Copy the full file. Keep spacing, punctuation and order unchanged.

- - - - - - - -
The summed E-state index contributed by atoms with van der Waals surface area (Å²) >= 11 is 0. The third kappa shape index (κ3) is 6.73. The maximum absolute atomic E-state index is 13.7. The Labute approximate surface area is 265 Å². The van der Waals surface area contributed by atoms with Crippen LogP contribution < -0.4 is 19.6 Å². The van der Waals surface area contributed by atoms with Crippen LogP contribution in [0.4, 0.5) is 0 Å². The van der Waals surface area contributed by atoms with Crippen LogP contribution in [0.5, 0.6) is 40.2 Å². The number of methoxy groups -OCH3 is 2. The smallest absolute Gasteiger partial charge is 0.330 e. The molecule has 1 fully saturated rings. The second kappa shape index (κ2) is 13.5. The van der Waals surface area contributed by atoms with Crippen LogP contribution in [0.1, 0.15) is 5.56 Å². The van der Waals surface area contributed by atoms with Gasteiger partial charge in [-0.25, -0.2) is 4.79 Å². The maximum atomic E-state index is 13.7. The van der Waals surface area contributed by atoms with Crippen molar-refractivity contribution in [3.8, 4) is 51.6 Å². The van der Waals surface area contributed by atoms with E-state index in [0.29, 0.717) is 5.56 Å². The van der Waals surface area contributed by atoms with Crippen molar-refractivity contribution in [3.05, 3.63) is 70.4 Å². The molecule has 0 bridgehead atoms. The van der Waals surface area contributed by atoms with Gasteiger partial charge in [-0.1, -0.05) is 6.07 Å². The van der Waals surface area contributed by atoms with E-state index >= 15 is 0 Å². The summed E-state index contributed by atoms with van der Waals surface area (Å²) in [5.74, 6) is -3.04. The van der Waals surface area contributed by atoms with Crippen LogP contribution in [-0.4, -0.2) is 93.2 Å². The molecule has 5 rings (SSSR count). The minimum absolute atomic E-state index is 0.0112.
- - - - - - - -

The summed E-state index contributed by atoms with van der Waals surface area (Å²) >= 11 is 0. The third kappa shape index (κ3) is 6.73. The maximum absolute atomic E-state index is 13.7. The Labute approximate surface area is 265 Å². The van der Waals surface area contributed by atoms with Crippen LogP contribution < -0.4 is 19.6 Å². The van der Waals surface area contributed by atoms with Crippen LogP contribution in [0.4, 0.5) is 0 Å². The van der Waals surface area contributed by atoms with Crippen LogP contribution in [0.5, 0.6) is 40.2 Å². The number of methoxy groups -OCH3 is 2. The smallest absolute Gasteiger partial charge is 0.330 e. The molecule has 1 fully saturated rings. The second kappa shape index (κ2) is 13.5. The van der Waals surface area contributed by atoms with Crippen LogP contribution in [0.1, 0.15) is 5.56 Å². The van der Waals surface area contributed by atoms with Gasteiger partial charge in [-0.25, -0.2) is 4.79 Å². The maximum atomic E-state index is 13.7. The van der Waals surface area contributed by atoms with Crippen molar-refractivity contribution in [3.8, 4) is 51.6 Å². The van der Waals surface area contributed by atoms with E-state index in [0.29, 0.717) is 5.56 Å². The van der Waals surface area contributed by atoms with Crippen molar-refractivity contribution in [3.05, 3.63) is 70.4 Å². The molecule has 0 bridgehead atoms. The van der Waals surface area contributed by atoms with Gasteiger partial charge in [-0.1, -0.05) is 6.07 Å². The van der Waals surface area contributed by atoms with E-state index >= 15 is 0 Å². The summed E-state index contributed by atoms with van der Waals surface area (Å²) in [5.74, 6) is -3.04. The van der Waals surface area contributed by atoms with Crippen LogP contribution in [-0.4, -0.2) is 93.2 Å². The molecule has 5 rings (SSSR count). The minimum absolute atomic E-state index is 0.0112.